As Hillary Clinton and Carly Fiorina try to elbow their way toward their political parties’ nominations, one may wonder: Who was the first woman to run for president?
Victoria Claflin Woodhull was nominated in May, 1872 by the Equal Rights Party, and her running mate was African-American social reformer and abolitionist Frederick Douglass. Woodhull’s most notable claim to fame is just the tip of the iceberg for a deeply rich and sometimes audacious life.
“Well-behaved women seldom make history,” wrote Harvard scholar Laurel Ulrich in 1976, “and this is especially true about our first woman presidential candidate in the U.S.,” says charitable entrepreneur Neal Katz, author of the historical novel “Outrageous: The Victoria Woodhull Saga, Volume One: Rise to Riches” (thevictoriawoodhullsaga.com).
“Victoria would not let anything keep her from what she believed was her entitled destiny, notwithstanding social expectations and prevailing morality.”
Woodhull and her sister, Tennessee Celeste Claflin, became the first women both to own and operate a Wall Street brokerage firm and to publish the first women-owned newspaper. Woodhull was also the first woman invited to address a Congressional Committee.
How do the current candidates compare to the first woman U.S. presidential candidate? – “Woodhull advocated a tax on the wealthy, women suffrage, equal pay, free vocational training or higher education for women and full legal equality as emancipation from the slavery of marriage,” Katz says.
Katz states that Woodhull’s story is important, because:
• Feminism is for everyone. Feminism matters because, ultimately, it engenders compassion, making us all better human beings. In time we will all talk about humanism, or simply caring for everyone equally. Katz is pledging 50 percent of his royalties to a foundation formed in tribute to Victoria Woodhull that will transform the lives of single mothers.
• She campaigned against Wall Street’s corruption. Woodhull acquired wealth as a result of the Gold Scandal of 1869, the near total failure of the U.S. economy. Understanding how exploitation of our ‘free markets’ started elucidates today’s machinations.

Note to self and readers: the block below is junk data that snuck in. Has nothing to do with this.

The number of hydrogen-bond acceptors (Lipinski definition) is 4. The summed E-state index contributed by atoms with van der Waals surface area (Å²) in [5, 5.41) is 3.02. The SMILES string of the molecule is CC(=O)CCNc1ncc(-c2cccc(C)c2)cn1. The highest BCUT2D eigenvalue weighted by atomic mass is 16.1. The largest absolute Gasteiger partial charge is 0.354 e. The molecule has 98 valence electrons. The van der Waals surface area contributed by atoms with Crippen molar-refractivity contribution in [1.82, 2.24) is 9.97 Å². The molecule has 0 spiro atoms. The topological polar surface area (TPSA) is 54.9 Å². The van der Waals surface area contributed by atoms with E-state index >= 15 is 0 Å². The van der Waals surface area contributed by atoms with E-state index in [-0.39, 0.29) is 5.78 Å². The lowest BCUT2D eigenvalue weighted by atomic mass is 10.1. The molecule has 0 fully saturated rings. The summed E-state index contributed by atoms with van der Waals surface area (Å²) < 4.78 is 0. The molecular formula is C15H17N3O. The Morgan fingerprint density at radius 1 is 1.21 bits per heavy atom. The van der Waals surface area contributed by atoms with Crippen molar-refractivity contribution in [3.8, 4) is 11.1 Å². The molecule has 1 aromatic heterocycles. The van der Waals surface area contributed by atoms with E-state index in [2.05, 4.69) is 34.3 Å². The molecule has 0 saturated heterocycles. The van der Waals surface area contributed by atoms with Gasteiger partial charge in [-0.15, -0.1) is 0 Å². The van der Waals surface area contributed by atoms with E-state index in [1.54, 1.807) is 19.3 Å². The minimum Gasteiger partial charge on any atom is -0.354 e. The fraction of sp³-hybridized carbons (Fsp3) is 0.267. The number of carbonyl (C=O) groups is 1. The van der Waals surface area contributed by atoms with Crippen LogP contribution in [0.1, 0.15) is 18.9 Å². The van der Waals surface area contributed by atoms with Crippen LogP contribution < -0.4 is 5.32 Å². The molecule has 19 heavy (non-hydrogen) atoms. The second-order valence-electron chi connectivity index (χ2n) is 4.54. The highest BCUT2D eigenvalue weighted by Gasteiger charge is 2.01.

• Knowing her story enlightens how we create our own history. Young people are grasping the importance of women empowerment, yet knowledge of early suffragettes and strong women throughout history is not equally widespread. Woodhull should be an iconic symbol for all of us.
• “Free love” meant something different in the 1870s. Woodhull helped progress enlightened views of a woman’s sexuality by defying the regressive norms of her day. During the 19th century, women who married in the U.S. were essentially trapped if they were in a loveless or violent marriage. A husband could legally will his wife’s children away. Divorced women, however, were ostracized as scandalous. Woodhull advocated “free love” as emancipation from this unfair double standard in 19th-century marriages.
• She effected change and so can we. Woodhull’s story is about hope, overcoming adversity, and manifesting the life you want to live. Social change happens when someone defies the norm. Former Senator Barack Obama challenged conventional wisdom, disregarded preconceptions and rejected society-imposed limitations – and that’s how he became a two-term president. Woodhull was in the same spirit, because both believed in themselves and their mandate. That is how things change.
“After the primaries are settled, we may have two women candidates competing for the job of president,” Katz says. “Whether Carly and Hillary make it that far, we’d all be much more enriched to know how trailblazers like Woodhull helped make this possible.”